Let’s Talk About Feet

So now it’s time to talk about feet.

Running had always been effortless for me. Lacing up even the most worn pair of shoes in the closet, I could exit my driveway and clip off five or six miles without a second thought. Warm up was really something that was not super necessary. The “Runner’s Zone” was a constant friend and ally.

However, sometime in the late 20-teens, my relationship with running changed. The best description of what went wrong is that my left foot began to curl; it felt like the toes were wadded up in a ball. It was initially shocking and annoying. When I ran with someone, we would have to go slow until my foot “flattened out”.

After an internet search, I diagnosed myself with a hammertoe. There was some indication that this condition is hereditary, and the fact that my mother, grandmother and aunt were gifted with this impairment seemed to confirm that observation. Yay us!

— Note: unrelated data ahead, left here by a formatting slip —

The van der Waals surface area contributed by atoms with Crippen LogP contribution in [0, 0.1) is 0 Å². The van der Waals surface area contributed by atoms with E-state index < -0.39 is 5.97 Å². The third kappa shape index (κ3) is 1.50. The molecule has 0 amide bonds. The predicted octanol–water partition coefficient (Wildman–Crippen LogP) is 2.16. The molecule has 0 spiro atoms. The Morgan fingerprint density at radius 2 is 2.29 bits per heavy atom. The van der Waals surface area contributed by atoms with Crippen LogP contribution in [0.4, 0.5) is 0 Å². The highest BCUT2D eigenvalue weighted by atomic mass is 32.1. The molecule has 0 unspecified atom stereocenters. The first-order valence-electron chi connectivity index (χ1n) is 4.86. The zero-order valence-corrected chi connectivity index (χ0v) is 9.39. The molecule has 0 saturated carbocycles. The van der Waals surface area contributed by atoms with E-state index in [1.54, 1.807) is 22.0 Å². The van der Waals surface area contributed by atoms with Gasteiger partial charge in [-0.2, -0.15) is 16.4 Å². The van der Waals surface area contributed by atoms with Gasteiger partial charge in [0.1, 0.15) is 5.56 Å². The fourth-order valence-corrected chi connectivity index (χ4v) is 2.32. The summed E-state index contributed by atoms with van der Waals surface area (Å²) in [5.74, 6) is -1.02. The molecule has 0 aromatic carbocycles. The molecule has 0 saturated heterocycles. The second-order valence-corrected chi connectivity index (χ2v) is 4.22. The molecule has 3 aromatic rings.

Left to Right: Auntie Anna, Uncle Richard, Mom Center: Grandma at 100 years.

I went to a podiatrist. She recommended surgery. We were self employed at the time, and surgery would have cost a small fortune.

My mom suggested orthotic inserts. Though they are helpful to some, my results were less than rewarding. My right hip and lower back were constantly screaming, “What the hell woman! Take those shoes off!”

Needless to say I humbly obeyed their pleas.

Around the same time, my daughter began acupuncture treatment. “Why don’t you try that?’

Ugh. I hate needles.


“Deep breath. Put on your big girl panties and go.” I coached.

I was shocked with the results. Although it was not fully corrected, after only a few sessions, my foot felt more “normal” than it had in months.

Needles can be our friends.

Though this was a positive outcome, it didn’t occur to me that my foot problem and my arm problem could be related.

That realization was for another day.


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